2. Think about what you each bring to the table, including content ideas, company visions, ideals and audiences. You need to make sure that any content you are developing is relevant to your partner’s audiences. Yes, it’s an opportunity to expand horizons, but not to alienate
  3. Set deliverables. Just like any business partnership, it’s best to have it all agreed and laid explicitly. If you think that you’re writing something for a partner’s newsletter but your partner doesn’t plan on including your content, then you’re going to run into problems. Keep things clear from the outset
  4. Consider how to approach numerical goals: This is business, so it’s not out of the realms of possibility that one party may be thinking strictly in terms of the number of unique views, downloads or even sales queries your reciprocal arrangement might generate. Be clear and realistic – if you’re just starting a content partnership then you need to get content out there, see what the reaction is and then determine your next steps
  5. Be collaborative. Brainstorm and share ideas, look for overlap
  6. Have fun. These are great opportunities to exchange fun ideas, new ways of thinking and to engage with someone new. Have fun with it!
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Posted in Boston, Communications consultancy opinion, Content Marketing, Copywriting, Social Media | 2 Comments »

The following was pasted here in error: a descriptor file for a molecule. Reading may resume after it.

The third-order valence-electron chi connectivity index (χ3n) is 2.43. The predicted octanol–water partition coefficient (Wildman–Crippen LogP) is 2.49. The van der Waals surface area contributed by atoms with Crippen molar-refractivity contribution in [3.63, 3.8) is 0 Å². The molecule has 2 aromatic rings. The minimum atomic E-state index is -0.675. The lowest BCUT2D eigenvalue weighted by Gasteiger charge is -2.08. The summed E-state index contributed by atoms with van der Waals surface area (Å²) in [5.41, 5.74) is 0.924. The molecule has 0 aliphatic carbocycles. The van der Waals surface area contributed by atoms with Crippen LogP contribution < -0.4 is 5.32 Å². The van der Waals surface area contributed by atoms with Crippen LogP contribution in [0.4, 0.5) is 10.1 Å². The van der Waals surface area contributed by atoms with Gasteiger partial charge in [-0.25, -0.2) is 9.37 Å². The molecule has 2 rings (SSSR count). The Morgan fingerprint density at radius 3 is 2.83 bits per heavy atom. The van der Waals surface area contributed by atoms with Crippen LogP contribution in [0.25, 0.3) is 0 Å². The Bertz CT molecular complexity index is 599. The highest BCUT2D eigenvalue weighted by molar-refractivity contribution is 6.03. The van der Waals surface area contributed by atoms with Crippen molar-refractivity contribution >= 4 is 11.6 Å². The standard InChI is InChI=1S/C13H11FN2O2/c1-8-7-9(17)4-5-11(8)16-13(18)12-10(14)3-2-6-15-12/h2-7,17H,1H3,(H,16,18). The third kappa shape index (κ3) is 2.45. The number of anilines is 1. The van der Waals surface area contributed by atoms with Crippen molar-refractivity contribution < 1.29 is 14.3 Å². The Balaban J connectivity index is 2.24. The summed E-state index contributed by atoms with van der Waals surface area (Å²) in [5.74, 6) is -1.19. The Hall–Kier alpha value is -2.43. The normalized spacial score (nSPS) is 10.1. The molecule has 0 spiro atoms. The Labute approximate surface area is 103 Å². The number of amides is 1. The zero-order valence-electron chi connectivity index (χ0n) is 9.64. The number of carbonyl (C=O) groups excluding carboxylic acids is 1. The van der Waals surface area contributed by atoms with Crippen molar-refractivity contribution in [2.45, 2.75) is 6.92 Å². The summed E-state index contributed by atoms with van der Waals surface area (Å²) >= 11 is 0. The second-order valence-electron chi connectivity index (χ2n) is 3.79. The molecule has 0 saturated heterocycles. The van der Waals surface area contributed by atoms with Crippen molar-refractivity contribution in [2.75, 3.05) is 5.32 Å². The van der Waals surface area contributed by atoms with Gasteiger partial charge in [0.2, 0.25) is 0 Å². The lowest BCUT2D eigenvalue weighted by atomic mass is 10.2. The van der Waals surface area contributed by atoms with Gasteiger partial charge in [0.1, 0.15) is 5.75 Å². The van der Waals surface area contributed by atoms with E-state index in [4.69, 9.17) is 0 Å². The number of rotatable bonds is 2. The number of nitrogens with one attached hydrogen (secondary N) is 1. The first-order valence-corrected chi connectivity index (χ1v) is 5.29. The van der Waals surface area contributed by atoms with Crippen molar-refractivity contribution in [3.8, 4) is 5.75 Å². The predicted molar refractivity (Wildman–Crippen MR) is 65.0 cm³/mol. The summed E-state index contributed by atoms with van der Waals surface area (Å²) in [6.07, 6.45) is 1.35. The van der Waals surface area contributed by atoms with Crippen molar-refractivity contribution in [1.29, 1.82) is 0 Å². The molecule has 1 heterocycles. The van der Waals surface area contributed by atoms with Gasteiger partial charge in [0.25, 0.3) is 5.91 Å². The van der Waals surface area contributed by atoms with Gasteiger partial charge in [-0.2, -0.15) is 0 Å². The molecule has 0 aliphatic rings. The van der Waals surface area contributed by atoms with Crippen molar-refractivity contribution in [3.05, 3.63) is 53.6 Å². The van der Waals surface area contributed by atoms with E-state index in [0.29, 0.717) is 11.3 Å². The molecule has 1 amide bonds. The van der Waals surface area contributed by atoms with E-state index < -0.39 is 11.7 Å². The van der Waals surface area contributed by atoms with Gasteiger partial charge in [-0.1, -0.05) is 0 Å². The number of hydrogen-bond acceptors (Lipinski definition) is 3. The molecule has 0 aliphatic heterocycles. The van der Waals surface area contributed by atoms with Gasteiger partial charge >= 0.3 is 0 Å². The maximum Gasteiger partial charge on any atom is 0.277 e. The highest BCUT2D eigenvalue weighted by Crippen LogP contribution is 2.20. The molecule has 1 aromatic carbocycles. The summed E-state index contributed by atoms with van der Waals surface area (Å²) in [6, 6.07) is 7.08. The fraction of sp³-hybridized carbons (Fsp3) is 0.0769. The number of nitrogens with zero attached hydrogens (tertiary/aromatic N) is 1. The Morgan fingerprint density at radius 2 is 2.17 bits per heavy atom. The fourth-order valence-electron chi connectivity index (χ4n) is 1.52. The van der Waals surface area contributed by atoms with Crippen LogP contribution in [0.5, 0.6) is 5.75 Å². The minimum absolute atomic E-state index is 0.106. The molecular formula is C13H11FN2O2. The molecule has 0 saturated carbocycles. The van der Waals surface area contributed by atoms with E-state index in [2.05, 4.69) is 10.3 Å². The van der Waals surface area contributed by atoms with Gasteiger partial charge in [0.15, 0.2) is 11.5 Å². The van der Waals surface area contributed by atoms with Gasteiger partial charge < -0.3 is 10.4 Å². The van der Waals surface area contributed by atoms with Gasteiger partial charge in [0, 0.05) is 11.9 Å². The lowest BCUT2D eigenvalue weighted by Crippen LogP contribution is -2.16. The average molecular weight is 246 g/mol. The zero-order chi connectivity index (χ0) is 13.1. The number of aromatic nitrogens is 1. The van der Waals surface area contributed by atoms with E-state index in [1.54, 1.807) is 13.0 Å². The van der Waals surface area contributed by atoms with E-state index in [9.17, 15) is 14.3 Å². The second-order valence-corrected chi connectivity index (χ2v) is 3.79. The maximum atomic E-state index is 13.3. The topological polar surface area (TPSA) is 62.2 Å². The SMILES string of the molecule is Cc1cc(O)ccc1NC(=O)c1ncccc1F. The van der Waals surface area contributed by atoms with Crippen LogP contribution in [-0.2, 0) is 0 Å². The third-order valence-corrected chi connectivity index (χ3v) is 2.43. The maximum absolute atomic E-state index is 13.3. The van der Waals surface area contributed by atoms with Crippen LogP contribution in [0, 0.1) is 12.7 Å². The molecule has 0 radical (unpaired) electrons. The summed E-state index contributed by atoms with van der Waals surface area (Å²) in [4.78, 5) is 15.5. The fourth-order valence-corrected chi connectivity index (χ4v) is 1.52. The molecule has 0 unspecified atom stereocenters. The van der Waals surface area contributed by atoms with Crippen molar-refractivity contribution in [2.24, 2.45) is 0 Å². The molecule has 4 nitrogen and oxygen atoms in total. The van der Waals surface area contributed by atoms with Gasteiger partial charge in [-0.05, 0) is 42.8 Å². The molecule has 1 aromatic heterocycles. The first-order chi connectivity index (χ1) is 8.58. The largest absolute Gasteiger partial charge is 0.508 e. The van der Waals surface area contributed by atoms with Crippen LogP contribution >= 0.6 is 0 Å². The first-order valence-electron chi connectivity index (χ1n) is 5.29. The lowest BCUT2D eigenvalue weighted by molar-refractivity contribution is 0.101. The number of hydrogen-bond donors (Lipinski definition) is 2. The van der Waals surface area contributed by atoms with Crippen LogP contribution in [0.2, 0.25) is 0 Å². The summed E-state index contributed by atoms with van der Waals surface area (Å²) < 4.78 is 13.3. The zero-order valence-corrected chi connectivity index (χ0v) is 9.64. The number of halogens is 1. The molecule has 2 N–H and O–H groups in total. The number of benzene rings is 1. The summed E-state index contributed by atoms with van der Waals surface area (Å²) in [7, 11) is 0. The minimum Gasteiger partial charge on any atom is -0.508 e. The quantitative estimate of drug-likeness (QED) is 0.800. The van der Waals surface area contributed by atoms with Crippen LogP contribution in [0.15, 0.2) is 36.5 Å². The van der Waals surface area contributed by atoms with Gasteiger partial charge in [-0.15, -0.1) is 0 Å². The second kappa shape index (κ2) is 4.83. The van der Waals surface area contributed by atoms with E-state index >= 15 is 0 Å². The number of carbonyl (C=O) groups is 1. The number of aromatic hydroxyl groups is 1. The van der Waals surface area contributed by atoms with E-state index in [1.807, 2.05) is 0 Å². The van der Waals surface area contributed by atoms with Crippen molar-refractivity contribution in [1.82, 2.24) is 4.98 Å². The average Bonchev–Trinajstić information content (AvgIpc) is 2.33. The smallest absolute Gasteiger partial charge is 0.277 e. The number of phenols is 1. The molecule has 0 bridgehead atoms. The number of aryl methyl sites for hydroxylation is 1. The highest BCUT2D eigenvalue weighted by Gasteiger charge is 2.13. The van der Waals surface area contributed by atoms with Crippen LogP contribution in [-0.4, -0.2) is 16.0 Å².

March 11th, 2013

Pin to rebuild lives

Pin to rebuild lives

In the wake of Hurricane Sandy, countless Americans lost everything and were left with only the daunting need to rebuild. Searching desperately for somewhere to turn, it comes as no surprise that in today’s day-and-age, many victims of the hurricane found relief and solace in social media.

Millions of tweets and Facebook posts brought love and support to those affected, and donation campaigns went viral almost instantly. However, the social media camaraderie was short lived compared to the resources, time and finances that must be dedicated to the ongoing disaster relief. Many families who were displaced because of Hurricane Sandy are still without solutions today.

But that’s where a new type of social media campaign comes in. Pinterest and ad agency, Y&R Midwest, have come together to create the Helpin.It campaign, an effort to help families still suffering to get back on their feet after the hurricane. Through the campaign, Pinterest boards are created to represent different families and the supplies, products, or services they are still without – each accompanied by direct links to purchase the items and send to those in need.

Social media has been successfully used in other philanthropic campaigns and charitable outreach since marketers, individuals, and brands alike began to see the value behind these platforms – but this is the first project of its kind to harness the power of Pinterest.

Web 2.0 has changed our world and our interactions in countless ways, and the entire landscape of marketing has shifted in recent years, especially in regards to how philanthropic and charitable organizations operate. The advertising budgets for non-profits are tight, often-times non-existent, and social media has provided the outlet to promote causes, solutions and results free-of-charge, resulting in expanded audience reach, and record donations and involvement.